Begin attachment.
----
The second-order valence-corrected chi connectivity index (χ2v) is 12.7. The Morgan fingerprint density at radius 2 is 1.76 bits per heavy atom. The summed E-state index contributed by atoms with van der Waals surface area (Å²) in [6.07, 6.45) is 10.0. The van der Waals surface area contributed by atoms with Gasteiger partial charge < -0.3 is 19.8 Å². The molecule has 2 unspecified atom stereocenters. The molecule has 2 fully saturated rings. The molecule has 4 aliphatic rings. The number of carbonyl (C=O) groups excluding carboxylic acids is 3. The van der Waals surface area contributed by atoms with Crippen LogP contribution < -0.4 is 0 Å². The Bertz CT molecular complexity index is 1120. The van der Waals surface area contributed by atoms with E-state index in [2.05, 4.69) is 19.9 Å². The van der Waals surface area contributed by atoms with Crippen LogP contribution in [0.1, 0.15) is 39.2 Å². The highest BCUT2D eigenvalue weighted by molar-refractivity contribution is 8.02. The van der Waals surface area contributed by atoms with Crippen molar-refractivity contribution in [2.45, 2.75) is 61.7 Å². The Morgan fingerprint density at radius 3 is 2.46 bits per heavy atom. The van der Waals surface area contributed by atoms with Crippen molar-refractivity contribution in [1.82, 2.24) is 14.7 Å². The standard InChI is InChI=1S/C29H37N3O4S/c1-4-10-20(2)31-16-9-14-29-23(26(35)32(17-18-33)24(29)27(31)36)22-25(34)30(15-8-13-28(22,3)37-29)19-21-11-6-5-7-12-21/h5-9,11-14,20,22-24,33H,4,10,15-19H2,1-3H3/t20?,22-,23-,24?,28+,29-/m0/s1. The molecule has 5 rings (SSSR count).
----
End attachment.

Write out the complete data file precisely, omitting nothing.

The second-order valence-corrected chi connectivity index (χ2v) is 12.7. The Morgan fingerprint density at radius 2 is 1.76 bits per heavy atom. The summed E-state index contributed by atoms with van der Waals surface area (Å²) in [6.07, 6.45) is 10.0. The van der Waals surface area contributed by atoms with Gasteiger partial charge < -0.3 is 19.8 Å². The molecule has 2 unspecified atom stereocenters. The molecule has 2 fully saturated rings. The molecule has 4 aliphatic rings. The number of carbonyl (C=O) groups excluding carboxylic acids is 3. The van der Waals surface area contributed by atoms with Crippen LogP contribution < -0.4 is 0 Å². The Bertz CT molecular complexity index is 1120. The van der Waals surface area contributed by atoms with E-state index in [2.05, 4.69) is 19.9 Å². The van der Waals surface area contributed by atoms with Crippen LogP contribution in [0.1, 0.15) is 39.2 Å². The highest BCUT2D eigenvalue weighted by molar-refractivity contribution is 8.02. The van der Waals surface area contributed by atoms with Crippen molar-refractivity contribution in [2.45, 2.75) is 61.7 Å². The Morgan fingerprint density at radius 3 is 2.46 bits per heavy atom. The van der Waals surface area contributed by atoms with Crippen molar-refractivity contribution in [1.82, 2.24) is 14.7 Å². The standard InChI is InChI=1S/C29H37N3O4S/c1-4-10-20(2)31-16-9-14-29-23(26(35)32(17-18-33)24(29)27(31)36)22-25(34)30(15-8-13-28(22,3)37-29)19-21-11-6-5-7-12-21/h5-9,11-14,20,22-24,33H,4,10,15-19H2,1-3H3/t20?,22-,23-,24?,28+,29-/m0/s1. The molecule has 5 rings (SSSR count).